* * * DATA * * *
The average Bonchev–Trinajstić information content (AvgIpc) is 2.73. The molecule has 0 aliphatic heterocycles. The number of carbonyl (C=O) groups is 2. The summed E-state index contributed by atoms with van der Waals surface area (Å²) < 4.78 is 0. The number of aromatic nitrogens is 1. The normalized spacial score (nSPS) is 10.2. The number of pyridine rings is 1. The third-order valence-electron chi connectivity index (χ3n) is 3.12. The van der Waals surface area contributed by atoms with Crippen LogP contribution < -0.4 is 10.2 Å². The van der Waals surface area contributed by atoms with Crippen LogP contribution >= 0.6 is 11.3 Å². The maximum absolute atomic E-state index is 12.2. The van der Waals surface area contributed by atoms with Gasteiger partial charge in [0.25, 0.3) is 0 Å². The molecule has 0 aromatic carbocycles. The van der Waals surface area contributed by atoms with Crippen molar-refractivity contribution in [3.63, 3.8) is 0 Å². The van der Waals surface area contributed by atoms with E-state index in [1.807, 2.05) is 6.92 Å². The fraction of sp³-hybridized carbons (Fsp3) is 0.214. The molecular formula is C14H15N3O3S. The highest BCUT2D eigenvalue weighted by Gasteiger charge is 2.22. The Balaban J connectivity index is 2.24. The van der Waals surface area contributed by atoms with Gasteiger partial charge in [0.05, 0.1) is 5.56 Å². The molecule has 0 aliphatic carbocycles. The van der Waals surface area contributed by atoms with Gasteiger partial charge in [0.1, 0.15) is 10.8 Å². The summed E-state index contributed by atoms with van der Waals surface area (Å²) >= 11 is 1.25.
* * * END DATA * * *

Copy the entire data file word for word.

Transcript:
The average Bonchev–Trinajstić information content (AvgIpc) is 2.73. The molecule has 0 aliphatic heterocycles. The number of carbonyl (C=O) groups is 2. The summed E-state index contributed by atoms with van der Waals surface area (Å²) < 4.78 is 0. The number of aromatic nitrogens is 1. The normalized spacial score (nSPS) is 10.2. The number of pyridine rings is 1. The third-order valence-electron chi connectivity index (χ3n) is 3.12. The van der Waals surface area contributed by atoms with Crippen LogP contribution < -0.4 is 10.2 Å². The van der Waals surface area contributed by atoms with Crippen LogP contribution >= 0.6 is 11.3 Å². The maximum absolute atomic E-state index is 12.2. The van der Waals surface area contributed by atoms with Gasteiger partial charge in [0.25, 0.3) is 0 Å². The molecule has 0 aromatic carbocycles. The van der Waals surface area contributed by atoms with Crippen molar-refractivity contribution in [3.63, 3.8) is 0 Å². The van der Waals surface area contributed by atoms with E-state index in [1.807, 2.05) is 6.92 Å². The fraction of sp³-hybridized carbons (Fsp3) is 0.214. The molecular formula is C14H15N3O3S. The highest BCUT2D eigenvalue weighted by Gasteiger charge is 2.22. The Balaban J connectivity index is 2.24. The van der Waals surface area contributed by atoms with Gasteiger partial charge in [0.05, 0.1) is 5.56 Å². The molecule has 0 aliphatic carbocycles. The van der Waals surface area contributed by atoms with Gasteiger partial charge in [0.1, 0.15) is 10.8 Å². The summed E-state index contributed by atoms with van der Waals surface area (Å²) >= 11 is 1.25.